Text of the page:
Data Responsibility: Let’s not wait for another wake up call
How would you feel if someone you’d only just met, after asking your name, next asks you how much money you have in your pocket or what your weekly earnings are? Depending on your privacy tolerance level, you’d probably be feeling anywhere from mild surprise to strong annoyance. If you choose to answer at all, you may also be left wondering how that information is going to be used.
This seemingly unlikely scenario is an everyday occurrence for millions of vulnerable people, being registered and assessed for their eligibility to receive humanitarian assistance. Increasingly, alongside their personal details they are also asked to hand over their biometric data in exchange for access to aid. Often they don’t have an option. If they don’t provide these types of information, they may be ignored by humanitarian organisations.
The collection of data happens in all types of humanitarian programming. But when it comes to cash and voucher assistance (CVA) the amount of personally identifiable data collected, processed and shared by representatives from international organisations, private sector actors, local partners and others is higher than in other programme delivery modalities. To a large extent, CVA programmes collect more data to be able to provide end-to-end traceability of funds from donors right through to the recipients at the last mile. This pressure for transparency is greater than in other assistance modalities, given the widespread but unjustified misperception that CVA comes with increased risk compared to in-kind. Customer Due Diligence (CDD) or Know Your Customer processes also drive the need to handle more sensitive personal data on recipients of aid.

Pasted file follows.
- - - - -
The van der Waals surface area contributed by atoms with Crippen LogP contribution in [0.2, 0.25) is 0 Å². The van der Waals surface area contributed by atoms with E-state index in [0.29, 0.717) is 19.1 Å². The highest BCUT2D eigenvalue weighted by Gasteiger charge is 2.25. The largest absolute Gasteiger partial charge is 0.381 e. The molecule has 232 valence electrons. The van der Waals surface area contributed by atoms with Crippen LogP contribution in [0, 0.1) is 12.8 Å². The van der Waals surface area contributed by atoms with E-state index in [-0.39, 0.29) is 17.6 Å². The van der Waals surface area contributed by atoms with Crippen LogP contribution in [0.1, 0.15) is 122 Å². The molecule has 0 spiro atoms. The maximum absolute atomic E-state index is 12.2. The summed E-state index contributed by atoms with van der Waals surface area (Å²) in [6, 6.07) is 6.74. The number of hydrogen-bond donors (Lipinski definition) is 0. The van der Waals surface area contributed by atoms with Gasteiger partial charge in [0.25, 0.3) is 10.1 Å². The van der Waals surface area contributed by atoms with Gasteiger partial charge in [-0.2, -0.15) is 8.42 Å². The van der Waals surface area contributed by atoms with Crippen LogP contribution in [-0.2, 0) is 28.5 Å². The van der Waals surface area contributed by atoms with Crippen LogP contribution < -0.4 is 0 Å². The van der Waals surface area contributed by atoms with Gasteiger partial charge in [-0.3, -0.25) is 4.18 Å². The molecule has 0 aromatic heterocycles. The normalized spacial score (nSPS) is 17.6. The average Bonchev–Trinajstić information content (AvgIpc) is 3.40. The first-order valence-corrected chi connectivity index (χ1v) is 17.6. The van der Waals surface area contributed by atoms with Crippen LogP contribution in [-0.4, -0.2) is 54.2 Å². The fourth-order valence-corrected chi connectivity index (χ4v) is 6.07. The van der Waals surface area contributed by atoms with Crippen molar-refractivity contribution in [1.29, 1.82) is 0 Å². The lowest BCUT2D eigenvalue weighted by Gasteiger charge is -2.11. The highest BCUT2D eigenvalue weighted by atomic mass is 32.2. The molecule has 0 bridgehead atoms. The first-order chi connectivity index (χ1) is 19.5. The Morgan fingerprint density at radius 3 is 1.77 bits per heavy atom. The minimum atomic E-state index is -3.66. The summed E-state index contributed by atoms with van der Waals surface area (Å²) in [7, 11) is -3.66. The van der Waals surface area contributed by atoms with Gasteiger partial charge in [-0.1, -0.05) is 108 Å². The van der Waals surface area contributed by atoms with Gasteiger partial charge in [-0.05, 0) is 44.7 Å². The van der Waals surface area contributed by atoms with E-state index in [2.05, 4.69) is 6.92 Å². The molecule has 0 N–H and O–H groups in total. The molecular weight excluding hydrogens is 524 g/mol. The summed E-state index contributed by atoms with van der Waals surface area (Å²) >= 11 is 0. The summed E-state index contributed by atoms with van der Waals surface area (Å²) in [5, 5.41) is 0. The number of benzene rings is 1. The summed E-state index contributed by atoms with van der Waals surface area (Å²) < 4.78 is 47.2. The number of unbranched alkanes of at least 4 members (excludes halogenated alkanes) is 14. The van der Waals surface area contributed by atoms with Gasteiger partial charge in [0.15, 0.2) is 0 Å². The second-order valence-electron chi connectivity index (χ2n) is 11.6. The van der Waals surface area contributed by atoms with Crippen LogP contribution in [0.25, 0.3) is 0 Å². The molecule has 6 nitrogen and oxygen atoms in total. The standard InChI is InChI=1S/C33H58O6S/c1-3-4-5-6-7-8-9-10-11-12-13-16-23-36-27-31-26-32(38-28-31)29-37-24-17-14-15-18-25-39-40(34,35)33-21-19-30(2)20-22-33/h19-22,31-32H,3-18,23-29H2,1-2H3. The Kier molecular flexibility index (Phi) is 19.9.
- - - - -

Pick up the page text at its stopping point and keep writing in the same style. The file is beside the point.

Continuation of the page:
So there are often legitimate and compelling reasons for these data requests, and those collecting data are becoming more aware of the data collection principles and protocols. There is also no shortage of existing guidance, with some excellent resources available (see the list at the end of this article for a good selection). Yet in recent discussions with CaLP member agencies, including colleagues from ICRC and the OCHA Centre for Humanitarian Data, many shared a concern that there is a significant gap in practical hands-on resources to help practitioners marry the high moral ground of data responsibility policies with the day-to-day pressure to deliver the programme.
At the same time, we still do not have satisfactory answers to a number of questions. For example, how do we turn “informed consent” from a tick box on a screen during registration into a meaningful process, respectful of people’s rights to privacy and protection? How can we ensure that affected populations understand how their data will be used, and are reassured that it won’t be mistreated by the third parties with whom we work? And what should we do if we learn that the third party we have chosen to work with uses programme participant personal information to either sell them unwanted services, or worse still, refuse certain potentially beneficial services to this group?
To provide some answers, CaLP convened a Data Responsibility event on April 8th in Geneva, with generous support from ICRC and excellent facilitation from the OCHA Centre for Humanitarian Data. The workshop brought together twenty participants representing 12 CaLP member agencies, and set out to understand the gaps in the existing guidance on Data Responsibility in CVA. Participants worked through three unique case studies (Somalia, Bangladesh and Yemen) to identify how CVA data flows between key actors in each response, where risks and bottlenecks exist, and what actions or products are needed to resolve them.